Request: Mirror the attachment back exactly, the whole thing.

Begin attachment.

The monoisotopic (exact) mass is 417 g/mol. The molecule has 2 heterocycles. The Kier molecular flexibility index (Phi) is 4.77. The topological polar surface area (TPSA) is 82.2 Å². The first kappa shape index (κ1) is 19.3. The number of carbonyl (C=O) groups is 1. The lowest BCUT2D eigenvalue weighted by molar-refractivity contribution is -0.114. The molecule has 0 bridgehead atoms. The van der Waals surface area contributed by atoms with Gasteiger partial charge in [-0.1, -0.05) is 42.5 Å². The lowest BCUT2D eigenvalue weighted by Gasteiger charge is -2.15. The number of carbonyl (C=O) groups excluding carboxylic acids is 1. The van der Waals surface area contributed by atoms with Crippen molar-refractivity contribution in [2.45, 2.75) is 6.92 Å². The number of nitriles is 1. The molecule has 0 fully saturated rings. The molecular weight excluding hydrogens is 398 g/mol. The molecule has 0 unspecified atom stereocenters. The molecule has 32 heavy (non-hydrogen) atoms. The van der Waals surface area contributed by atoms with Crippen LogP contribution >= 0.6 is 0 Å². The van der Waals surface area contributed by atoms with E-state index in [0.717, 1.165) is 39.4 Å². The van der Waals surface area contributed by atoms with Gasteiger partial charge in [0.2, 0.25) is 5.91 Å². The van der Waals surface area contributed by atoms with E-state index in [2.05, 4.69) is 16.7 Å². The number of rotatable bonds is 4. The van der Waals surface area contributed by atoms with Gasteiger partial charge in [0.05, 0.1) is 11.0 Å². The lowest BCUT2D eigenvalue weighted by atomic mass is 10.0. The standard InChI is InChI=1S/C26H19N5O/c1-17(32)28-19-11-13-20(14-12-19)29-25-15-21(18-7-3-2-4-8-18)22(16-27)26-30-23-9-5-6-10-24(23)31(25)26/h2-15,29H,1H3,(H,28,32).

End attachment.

The monoisotopic (exact) mass is 417 g/mol. The molecule has 2 heterocycles. The Kier molecular flexibility index (Phi) is 4.77. The topological polar surface area (TPSA) is 82.2 Å². The first kappa shape index (κ1) is 19.3. The number of carbonyl (C=O) groups is 1. The lowest BCUT2D eigenvalue weighted by molar-refractivity contribution is -0.114. The molecule has 0 bridgehead atoms. The van der Waals surface area contributed by atoms with Gasteiger partial charge in [-0.1, -0.05) is 42.5 Å². The lowest BCUT2D eigenvalue weighted by Gasteiger charge is -2.15. The number of carbonyl (C=O) groups excluding carboxylic acids is 1. The van der Waals surface area contributed by atoms with Crippen molar-refractivity contribution in [2.45, 2.75) is 6.92 Å². The number of nitriles is 1. The molecule has 0 fully saturated rings. The molecular weight excluding hydrogens is 398 g/mol. The molecule has 0 unspecified atom stereocenters. The molecule has 32 heavy (non-hydrogen) atoms. The van der Waals surface area contributed by atoms with Crippen LogP contribution >= 0.6 is 0 Å². The van der Waals surface area contributed by atoms with E-state index in [0.717, 1.165) is 39.4 Å². The van der Waals surface area contributed by atoms with Gasteiger partial charge in [0.2, 0.25) is 5.91 Å². The van der Waals surface area contributed by atoms with E-state index in [2.05, 4.69) is 16.7 Å². The number of rotatable bonds is 4. The van der Waals surface area contributed by atoms with Gasteiger partial charge in [0.05, 0.1) is 11.0 Å². The lowest BCUT2D eigenvalue weighted by atomic mass is 10.0. The standard InChI is InChI=1S/C26H19N5O/c1-17(32)28-19-11-13-20(14-12-19)29-25-15-21(18-7-3-2-4-8-18)22(16-27)26-30-23-9-5-6-10-24(23)31(25)26/h2-15,29H,1H3,(H,28,32).